I was in the fifth grade when I first stepped into Good News at Noon one Thursday night. In that I did not understand where I was going or why, one might say I was dragged there by my older sister.
I did not have to be pulled to Good News again. The work of a Thursday night volunteer is not difficult. One simply provides table service to individuals and families who are otherwise unaccustomed to receiving it. Surrounded by warmth, friendship, fellowship and respect, indeed it does not seem like work at all.
As I wandered into Thursday night supper two days after the passing of Mr. Beckstein, I did not know what to expect. Perhaps there would be somber faces and stifled tears or a candlelit vigil. Elsewhere, the doors might be shut with a sign declaring “Closed Indefinitely” or at the very least “Come back next week.”
Instead I found the dining room very much engaged in the usual business of sharing food and the word of Christ with any who might eat and listen. Thomas Ramirez quietly directed affairs as Frank Moore Jr. sang “Beulah Land.” Frank also gave me the warmest smile and hug I have ever shared over a hundred times, even as he teased me about not wearing socks underneath my sandals.
A local church served up pork tenderloin barbecue to rival any restaurant anywhere, and Pastor Fletcher Law delivered a sermon that was more like a conversation between friends.
A person unfamiliar with recent events might not even notice this was a difficult week. Indeed the only aspect unusual was how normal everything was. Normalcy at Good News is permeated by the fact that it is a spot for love among friends. In this place, everyone is a friend — even while crossing the threshold for the first time. Regardless of race, gender, age, or clothing, people sit down as equals.
Throughout the years, I have watched people shuffle through the door weighed down by the work, stressors and judgment of the outside world, and after a few minutes, feel at home. Working with low-income and homeless families and individuals in New York and San Francisco, I have seen that, in addition to food, clothing, shelter and medical treatment, people in difficult circumstances need to be heard and respected by their fellow women, men and children.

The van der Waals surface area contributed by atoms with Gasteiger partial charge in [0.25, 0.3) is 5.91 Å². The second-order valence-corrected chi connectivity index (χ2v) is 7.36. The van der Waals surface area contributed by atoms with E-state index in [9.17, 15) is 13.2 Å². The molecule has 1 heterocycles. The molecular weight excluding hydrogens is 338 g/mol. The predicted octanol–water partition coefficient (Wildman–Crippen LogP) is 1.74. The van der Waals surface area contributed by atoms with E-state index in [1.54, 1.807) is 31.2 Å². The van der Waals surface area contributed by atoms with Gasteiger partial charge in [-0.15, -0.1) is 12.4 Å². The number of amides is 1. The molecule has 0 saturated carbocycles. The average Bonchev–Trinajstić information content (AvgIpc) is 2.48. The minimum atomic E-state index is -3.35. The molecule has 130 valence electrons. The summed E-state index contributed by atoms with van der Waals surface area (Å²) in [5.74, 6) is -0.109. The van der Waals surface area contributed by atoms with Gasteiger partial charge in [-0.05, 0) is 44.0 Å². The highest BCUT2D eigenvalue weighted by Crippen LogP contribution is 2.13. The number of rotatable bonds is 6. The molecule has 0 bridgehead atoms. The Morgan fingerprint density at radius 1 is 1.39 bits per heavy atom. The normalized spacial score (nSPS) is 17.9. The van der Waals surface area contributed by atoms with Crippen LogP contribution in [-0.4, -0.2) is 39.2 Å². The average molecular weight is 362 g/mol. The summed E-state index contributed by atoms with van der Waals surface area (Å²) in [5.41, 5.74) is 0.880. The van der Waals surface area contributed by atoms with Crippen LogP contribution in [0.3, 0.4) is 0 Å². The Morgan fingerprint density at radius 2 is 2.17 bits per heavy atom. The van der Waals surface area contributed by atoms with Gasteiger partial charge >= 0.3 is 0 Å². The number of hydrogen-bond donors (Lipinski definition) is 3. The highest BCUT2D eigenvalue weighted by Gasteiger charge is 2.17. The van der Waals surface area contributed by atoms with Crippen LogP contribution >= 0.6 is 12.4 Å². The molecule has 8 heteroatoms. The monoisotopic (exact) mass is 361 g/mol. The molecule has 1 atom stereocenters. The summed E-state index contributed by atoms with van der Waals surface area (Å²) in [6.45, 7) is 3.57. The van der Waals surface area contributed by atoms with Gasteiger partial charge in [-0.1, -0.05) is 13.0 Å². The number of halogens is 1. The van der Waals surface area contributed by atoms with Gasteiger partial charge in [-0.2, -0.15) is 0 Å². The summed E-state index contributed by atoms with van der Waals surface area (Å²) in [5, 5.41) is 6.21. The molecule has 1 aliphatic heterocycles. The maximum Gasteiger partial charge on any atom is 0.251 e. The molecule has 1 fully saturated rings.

This is at the core of the gift in Good News. It provides a place where a person is safe to let down her guard and give self-respect and dignity the room they need to breathe without fear of being slapped down.
This Thursday, Pastor Law spoke of John the Baptist and how he was an individual who had come to serve the people and prepare the way for Christ. This was exhibited also in the lives of Gene and Margie Beckstein. Mr. Beckstein made clear every night that volunteers were giving of their resources and time to bring food to the tables, but he made even more abundantly clear that thanks were not due to him or Good News but to God.
Mr. B saw a need, and he found a way to fill it. As need grew, the sheer magnetism of his natural leadership and unbounded love drew ever-increasing resources from across Hall County and the region. As Mr. B often noted, Good News does not take money from the government but rather trusts that God will provide. Our community sees so much need being met, and church groups and individuals feel naturally drawn to help.
Mr. B would always brush off congratulations and credit like water off of a duck. If he could have completed all these great works through so many years anonymously, I believe he would have done so. However, for years Mr. Beckstein’s magnetism was the engine that drove Good News. This is not the case anymore, though. One of Mr. B’s final gifts was to ensure that the ministry is in good, wise, and capable hands to carry it forward.
In my mind, Mr. B has reached the highest echelon of people in this world. I view him and those doing similar work as worthy of more esteem than great statesmen/women, scientists, or authors. When I have children, I want them to know that those worthy of highest respect are often not in the capital, on TV or in the papers. Rather they may be quietly working, wedged between factories, seeking out the needs that are not otherwise being met.
I also want them to learn what Mr. B has taught me: Service is not a chore; it is easy when done with a genuine smile and mutual respect. His life-saving work is only known here in Gainesville, but to a number of our most vulnerable it continues to make the essential difference.
For the first time, I looked today at the Good News dining hall as I might view a great cathedral in Europe. The floor is worn by the passage of many feet, and several languages are spoken as diverse peoples, often strangers, come together. One can sense, though, that the roots are deep in the bedrock, and the overall experience is awe-inspiring, breathless magnificence.
Such lasting, intangible beauty is the living legacy of Mr. Gene Beckstein, the patron saint of Gainesville.
Bradford Morris is a Gainesville resident.